On Beauty & Lessons

“You can’t eat beauty, it doesn't feed you...beauty was not a thing that I could acquire or consume, it was something that I just had to be. You can’t rely on how you look to sustain you. What actually sustains us, what is fundamentally beautiful, is compassion--for yourself and for those around you. That kind of beauty inflames the heart and enchants the soul.” 
           ~ Lupita Nyong'o

Most mornings she wants to put on a pretty dress (her words).
"don't I look like a princess...don't I look beautiful?" she asks?
I always nod my head, and assure her that she looks just like a princess...very beautiful.

At the age of 3, The Man and I don't talk about her particular shade of brown hands, or why in the world her family members all looks slightly different from each other.

Our book shelves are filled with books about children from all races, and cultures.
Those borrowed from the library are so diverse, it's a non-issue.

In the past 2 months however, she has lifted the veil from my eyes, and has forced me to come to terms with the fact that she's beginning to see all the world through a different lens.

We have always taught the children to use "other" describing words to talk about people (not fat, White/Black).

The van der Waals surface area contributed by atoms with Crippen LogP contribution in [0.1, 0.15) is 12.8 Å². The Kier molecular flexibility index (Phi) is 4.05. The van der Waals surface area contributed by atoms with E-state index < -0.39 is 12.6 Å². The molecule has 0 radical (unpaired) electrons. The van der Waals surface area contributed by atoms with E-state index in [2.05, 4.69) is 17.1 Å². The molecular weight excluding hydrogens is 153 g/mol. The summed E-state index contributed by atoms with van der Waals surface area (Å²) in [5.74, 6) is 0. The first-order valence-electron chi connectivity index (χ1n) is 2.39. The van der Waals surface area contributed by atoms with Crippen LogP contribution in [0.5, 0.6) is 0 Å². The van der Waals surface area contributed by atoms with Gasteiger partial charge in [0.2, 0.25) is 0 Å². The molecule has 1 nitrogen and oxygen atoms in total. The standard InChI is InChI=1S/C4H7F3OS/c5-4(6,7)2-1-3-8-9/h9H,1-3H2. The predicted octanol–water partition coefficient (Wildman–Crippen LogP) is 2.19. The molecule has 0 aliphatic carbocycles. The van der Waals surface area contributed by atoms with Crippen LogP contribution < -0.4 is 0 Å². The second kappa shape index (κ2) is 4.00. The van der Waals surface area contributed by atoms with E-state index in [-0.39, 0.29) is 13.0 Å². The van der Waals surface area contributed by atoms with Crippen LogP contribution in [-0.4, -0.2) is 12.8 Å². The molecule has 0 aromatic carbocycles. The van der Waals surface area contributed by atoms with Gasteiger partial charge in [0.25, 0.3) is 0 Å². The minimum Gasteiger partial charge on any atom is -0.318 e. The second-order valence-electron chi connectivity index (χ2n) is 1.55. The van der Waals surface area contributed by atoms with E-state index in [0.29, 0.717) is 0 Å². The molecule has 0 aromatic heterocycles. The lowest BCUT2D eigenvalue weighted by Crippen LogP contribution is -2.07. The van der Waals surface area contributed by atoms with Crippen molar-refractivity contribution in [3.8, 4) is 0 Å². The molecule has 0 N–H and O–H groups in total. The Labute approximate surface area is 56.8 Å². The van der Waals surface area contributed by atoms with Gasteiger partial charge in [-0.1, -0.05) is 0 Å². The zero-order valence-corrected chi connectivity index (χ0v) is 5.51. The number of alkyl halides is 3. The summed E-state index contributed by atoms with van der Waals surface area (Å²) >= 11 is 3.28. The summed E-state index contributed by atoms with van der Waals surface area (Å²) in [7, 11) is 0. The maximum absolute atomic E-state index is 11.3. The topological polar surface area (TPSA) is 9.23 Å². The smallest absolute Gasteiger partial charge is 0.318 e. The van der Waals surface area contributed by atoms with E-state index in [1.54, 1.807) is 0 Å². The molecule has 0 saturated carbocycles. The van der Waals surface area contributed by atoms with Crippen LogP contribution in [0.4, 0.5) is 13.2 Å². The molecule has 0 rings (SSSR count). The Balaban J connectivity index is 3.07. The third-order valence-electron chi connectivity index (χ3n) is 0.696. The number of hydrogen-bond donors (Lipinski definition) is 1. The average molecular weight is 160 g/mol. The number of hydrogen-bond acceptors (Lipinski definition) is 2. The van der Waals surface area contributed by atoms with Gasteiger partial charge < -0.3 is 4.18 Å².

We have given them clear examples, like the boy with the blue shirt; or the lady with the red shoes etc.
So I was thrown off guard when she recently referred to an individual as a "colour".
Call me naive, I just wasn't prepared for that.
In addition, she has started referring to dad as White - which he is not, and insists she likes his colour better.

I suppose she is navigating her way in this diverse world, and describing things as she sees them.
I am not fully convinced of this...

I want to tell her, and show her (by example) that beauty really has no meaning.
We are all created in the image of our maker.

In reality, the world will tell her differently.
The world will tell her beauty is all about her physical shell.
They will shove all their definitions of beauty down her throat...feed it to her, and try to fill her up.

What do I know about beauty?
I know that it has no race, or style.
It does not and never has been the source of any real happiness.
I know it is also limited, and, confining.

It is my hope that as she grows she will not let others define her.
That she will not wrap herself into a neat box of ideals, trying to be someone or something she is not,
or can never be.
It's my job to help her know that she's perfection, only as Allah intended.
...not more or less than anyone else.


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This week . 34

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